Yet another copy of Infinite Jest (Book Acquired, 11.10.2014)

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I took my daughter to the bookstore today—she has the day off school—and let her pick out almost as many books as she wanted. (She had trouble carrying more than six, so that’s where we stopped).

Meandering out, I spied this 1997 paperback printing of David Foster Wallace’s Infinite Jest (I love how UK trade paperback editions often seem blockierdenser, more squarish than US editions). Anyway, the book isn’t particular rare, even for a first edition, but I hadn’t seen it before (even a pic). I took a quick pic and walked away.

And then walked back of the copy of IJ after purchasing my daughter’s books—only to say to myself in a reasonable voice, No, you already own a copy, no, no, you don’t need another book, especially one you’ve already read, already own. So I walked out of the store with my daughter.

And then went back inside to buy it (or rather use my trade credit—swollen from unasked-for review copies of books I have no interest in—to acquire it).

I have no sentimental attachments to the ubiquitous beclouded-covered copy I bought a few years ago (purchased to replace a copy I did like (one with annotations, one I actually wished I still had) that I had lent to a friend who never read it or returned it (and then moved))—so maybe I’ll give it away or take it to my office or something.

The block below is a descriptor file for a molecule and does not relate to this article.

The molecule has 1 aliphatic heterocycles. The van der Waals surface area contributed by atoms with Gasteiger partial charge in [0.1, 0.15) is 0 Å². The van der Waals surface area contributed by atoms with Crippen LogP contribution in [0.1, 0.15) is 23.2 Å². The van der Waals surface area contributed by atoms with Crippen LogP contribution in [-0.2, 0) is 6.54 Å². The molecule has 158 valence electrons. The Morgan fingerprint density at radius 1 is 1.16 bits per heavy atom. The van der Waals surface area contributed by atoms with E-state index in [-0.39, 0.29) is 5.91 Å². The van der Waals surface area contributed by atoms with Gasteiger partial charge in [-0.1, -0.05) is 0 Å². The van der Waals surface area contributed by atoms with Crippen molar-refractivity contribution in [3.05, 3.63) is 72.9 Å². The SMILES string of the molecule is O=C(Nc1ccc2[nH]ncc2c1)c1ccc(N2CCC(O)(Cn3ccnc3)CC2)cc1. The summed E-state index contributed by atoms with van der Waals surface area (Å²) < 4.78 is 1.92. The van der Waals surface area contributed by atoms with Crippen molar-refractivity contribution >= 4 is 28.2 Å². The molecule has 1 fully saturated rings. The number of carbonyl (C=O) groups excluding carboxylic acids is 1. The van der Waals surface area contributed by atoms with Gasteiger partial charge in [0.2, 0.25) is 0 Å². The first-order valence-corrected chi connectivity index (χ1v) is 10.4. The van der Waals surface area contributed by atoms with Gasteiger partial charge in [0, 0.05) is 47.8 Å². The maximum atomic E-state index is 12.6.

Feral hamsters are not pets. They mean business.

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Nature’s Nightmare, A Study of David Foster Wallace’s Oblivion (Book Acquired, 10.12.2013)

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I was psyched when Greg Carlisle’s Nature’s Nightmare: Analyzing David Foster Walalce’s Oblivion showed up in the mail. (You might recall Carlisle as the author of Elegant Complexity, a study of Infinite Jest). Blurb from publisher Slideshow Media Group:

Carlisle gives an in-depth narrative analysis of each story: “Mr. Squishy,” “The Soul is Not a Smithy,” “Incarnations of Burned Children,” “Another Pioneer,” “Good Old Neon,” “Philosophy and the Mirror of Nature,” “Oblivion,” and “The Suffering Channel.” Carlisle’s methodical approach walks readers through Wallace’s thematic interests and situates Oblivion in the broader arc of Wallace’s career. Every passage of each story is analyzed in terms of 1) interrelation of narrative form and content, 2) relation of story to the theme of oblivion, 3) recurring thematic motifs in Wallace’s work, and 4) assessment of content in relation to Infinite Jest and The Pale King. The book includes nine charts that illustrate narrative devices Wallace employs throughout the stories. Jason Kottke called Elegant Complexity the reference book for Infinite Jest and now Nature’s Nightmare is the primary reference work for Oblivion.